Having moved back to Cork, and with songwriting trips to London and LA involving the borrowing of money and lots of sofa surfing, Ducrot got an email out of the blue from his now manager. "She was working at a distributor and she just sent me a stock email, which I nearly didn't reply to because I was so annoyed," he smiles. "It just asked me to send more music. I sent her a playlist of songs I'd been working on and she said it was the only time she'd ever listened to a playlist where she thought every song was great. In that moment she said I was the person she'd been looking for." As 2019 rolled into 2020, however, things still seemed to be up in the air. "There were these five months that were ambiguous and I came back to London and started working random jobs in restaurants and cafes. All the people at the jobs I worked at would listen to my music and be like 'you're going to be big one day' and I'd reply with 'I fucking hope so.'"
Just before lockdown hit in 2020, Ducrot moved into a London flat-share with two Canadian songwriters. Sharing a mix of new music alongside funny videos exploring the pros and cons of living with two female housemates to TikTok, Ducrot's followers went through the roof. "Both of them started gaining traction and within a few months my manager started getting a load of emails and calls from all the major labels," he explains. "I picked the team I liked the most and ended up signing with Darkroom and Interscope in America [now Geffen and Interscope] and Polydor in the UK." His first release, 2021's Make Believe EP, was all about finding his sound now that he had suddenly found people who believed in him. In the end he returned to what he knew best. "I was running away from what I naturally am, which is an Irish singer-songwriter lad who grew up busking in Cork and playing gigs in pubs. That's where my grounding is. It wasn't until I'd done that EP and come full circle, that it all started to click."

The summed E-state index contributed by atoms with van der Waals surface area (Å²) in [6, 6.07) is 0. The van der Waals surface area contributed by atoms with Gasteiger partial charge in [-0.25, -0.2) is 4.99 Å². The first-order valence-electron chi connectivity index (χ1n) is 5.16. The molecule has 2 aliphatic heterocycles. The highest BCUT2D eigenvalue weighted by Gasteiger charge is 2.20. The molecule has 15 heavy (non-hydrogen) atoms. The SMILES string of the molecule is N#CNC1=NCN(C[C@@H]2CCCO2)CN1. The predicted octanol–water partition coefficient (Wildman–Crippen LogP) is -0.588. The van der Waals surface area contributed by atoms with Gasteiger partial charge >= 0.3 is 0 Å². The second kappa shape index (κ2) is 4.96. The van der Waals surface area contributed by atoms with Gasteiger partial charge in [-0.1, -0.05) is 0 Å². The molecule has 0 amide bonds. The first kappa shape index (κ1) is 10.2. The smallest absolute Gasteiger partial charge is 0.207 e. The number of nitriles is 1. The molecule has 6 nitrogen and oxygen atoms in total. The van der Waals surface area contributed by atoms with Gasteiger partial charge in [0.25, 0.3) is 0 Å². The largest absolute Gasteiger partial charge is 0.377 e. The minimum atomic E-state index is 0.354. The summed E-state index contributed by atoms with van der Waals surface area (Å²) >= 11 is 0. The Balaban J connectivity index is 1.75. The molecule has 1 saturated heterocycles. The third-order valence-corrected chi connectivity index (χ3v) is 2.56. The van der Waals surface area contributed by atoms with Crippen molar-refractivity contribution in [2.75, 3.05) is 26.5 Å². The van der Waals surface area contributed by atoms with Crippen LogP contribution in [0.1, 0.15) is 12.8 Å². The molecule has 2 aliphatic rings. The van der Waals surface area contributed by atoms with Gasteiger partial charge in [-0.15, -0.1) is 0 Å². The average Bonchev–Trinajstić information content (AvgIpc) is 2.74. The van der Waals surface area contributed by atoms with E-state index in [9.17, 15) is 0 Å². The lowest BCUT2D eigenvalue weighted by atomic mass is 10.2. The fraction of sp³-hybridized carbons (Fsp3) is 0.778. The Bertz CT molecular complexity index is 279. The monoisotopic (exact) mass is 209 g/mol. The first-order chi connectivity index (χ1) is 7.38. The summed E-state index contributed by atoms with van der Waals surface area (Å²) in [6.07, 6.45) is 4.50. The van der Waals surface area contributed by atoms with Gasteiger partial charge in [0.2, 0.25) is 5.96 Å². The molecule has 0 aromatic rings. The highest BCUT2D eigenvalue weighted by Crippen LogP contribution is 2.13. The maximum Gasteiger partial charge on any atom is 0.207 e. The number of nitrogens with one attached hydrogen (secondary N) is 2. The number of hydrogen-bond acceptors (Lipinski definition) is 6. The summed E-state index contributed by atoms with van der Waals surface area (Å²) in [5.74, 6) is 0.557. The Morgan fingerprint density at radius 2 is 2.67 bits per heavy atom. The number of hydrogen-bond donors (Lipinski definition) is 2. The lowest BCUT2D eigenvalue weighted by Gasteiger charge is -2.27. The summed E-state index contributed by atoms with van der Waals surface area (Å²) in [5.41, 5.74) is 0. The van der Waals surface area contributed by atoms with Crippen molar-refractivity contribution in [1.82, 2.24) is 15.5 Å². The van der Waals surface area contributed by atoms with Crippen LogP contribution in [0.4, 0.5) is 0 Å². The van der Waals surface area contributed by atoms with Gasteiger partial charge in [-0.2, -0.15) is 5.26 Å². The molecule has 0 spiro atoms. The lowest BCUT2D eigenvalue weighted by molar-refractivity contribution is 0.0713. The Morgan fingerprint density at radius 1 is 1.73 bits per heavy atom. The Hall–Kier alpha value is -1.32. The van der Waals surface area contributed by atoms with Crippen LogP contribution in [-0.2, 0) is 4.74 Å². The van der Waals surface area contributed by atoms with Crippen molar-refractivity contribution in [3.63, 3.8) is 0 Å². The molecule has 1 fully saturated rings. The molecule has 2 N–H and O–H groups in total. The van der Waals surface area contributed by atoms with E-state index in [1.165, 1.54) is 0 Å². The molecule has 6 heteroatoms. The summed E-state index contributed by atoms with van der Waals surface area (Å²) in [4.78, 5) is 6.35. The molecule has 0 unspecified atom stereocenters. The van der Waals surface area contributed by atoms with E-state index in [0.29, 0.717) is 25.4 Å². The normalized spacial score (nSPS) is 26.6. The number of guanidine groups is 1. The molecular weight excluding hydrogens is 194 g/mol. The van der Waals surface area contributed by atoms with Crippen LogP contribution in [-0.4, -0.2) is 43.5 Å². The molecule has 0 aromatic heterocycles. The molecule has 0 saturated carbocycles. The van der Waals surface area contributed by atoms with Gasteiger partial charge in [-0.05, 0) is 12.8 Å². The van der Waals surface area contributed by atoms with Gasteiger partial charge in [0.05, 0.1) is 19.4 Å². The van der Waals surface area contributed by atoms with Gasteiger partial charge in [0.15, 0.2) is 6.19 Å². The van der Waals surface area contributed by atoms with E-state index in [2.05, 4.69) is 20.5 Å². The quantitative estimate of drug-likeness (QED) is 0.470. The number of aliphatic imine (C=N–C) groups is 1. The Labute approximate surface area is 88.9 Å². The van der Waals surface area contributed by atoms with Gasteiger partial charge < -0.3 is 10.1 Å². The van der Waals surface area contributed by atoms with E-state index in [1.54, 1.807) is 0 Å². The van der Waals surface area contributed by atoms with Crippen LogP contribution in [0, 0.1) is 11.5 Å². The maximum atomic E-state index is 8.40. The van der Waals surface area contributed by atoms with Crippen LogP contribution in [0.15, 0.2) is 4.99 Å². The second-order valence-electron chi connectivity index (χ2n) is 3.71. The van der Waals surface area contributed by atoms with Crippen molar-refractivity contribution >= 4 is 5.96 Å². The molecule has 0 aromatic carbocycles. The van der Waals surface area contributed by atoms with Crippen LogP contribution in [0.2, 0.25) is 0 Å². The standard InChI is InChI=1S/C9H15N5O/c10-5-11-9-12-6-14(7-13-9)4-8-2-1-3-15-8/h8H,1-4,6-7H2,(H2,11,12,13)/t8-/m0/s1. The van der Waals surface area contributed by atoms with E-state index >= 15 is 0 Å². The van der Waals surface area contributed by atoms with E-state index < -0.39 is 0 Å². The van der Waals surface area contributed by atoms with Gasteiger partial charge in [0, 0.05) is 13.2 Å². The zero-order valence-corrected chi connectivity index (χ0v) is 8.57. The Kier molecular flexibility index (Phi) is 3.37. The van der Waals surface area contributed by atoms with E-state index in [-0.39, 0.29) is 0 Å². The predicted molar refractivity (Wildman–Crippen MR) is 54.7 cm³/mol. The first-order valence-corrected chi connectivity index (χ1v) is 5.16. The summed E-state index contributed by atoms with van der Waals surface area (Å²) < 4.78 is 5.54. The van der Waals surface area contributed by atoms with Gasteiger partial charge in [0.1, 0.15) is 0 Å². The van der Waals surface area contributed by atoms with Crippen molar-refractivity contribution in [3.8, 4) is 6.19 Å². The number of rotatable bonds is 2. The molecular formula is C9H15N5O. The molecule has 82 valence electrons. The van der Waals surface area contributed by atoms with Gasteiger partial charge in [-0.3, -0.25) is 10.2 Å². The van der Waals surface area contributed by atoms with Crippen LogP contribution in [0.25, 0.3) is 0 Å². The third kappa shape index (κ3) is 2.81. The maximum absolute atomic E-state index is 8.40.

In January 2022 he wrote and produced All For You, the song that would cement his status as one of music's most vital songwriting talents. "It was really amazing to come back to myself and write a song at the piano and see what happens," he says. As for its enduring appeal, he's still trying to get his head around that: "I think maybe it's the simplicity of it or something. It's connecting with every single generation, which is so weird." While All For You focuses on loss tinged with a hint of regret at your own behaviour, the skyscraping I'll Be Waiting deals with the frustrations that come with desperately hoping someone close to you can change. "I didn't want to have a relationship with my dad as a child, he was a horrible person, but also when you're a kid you still want your dad to care," he says quietly.
Ducrot's unflinchingly honest stories resonate powerfully throughout the Victory album. Sometimes they come from the toughest of circumstances, as with Part of Me which pays tribute to a friend he lost to suicide. In others they're about universal moments in relationships, such as Everyone Who Falls In Love (Has Someone Else They're Thinking Of), which accepts that ghosts from past romances still linger when you embrace a new connection. And at times they go from touching to euphoric, as with Heaven, which remembers some of the tough times that he shared with his brother and celebrates everything that they've overcome.
After years of wrestling with his decision to quit becoming a classical musician, Ducrot is finally living out his recurring dream of performing his own songs in front of screaming fans. It's a fanbase that are connecting both with Ducrot's emotional songs, but also with the man himself. It's testament to his vulnerability and willingness to lay himself bare that people keep returning to his songs. And with bigger things on the horizon in 2024, this is only the beginning.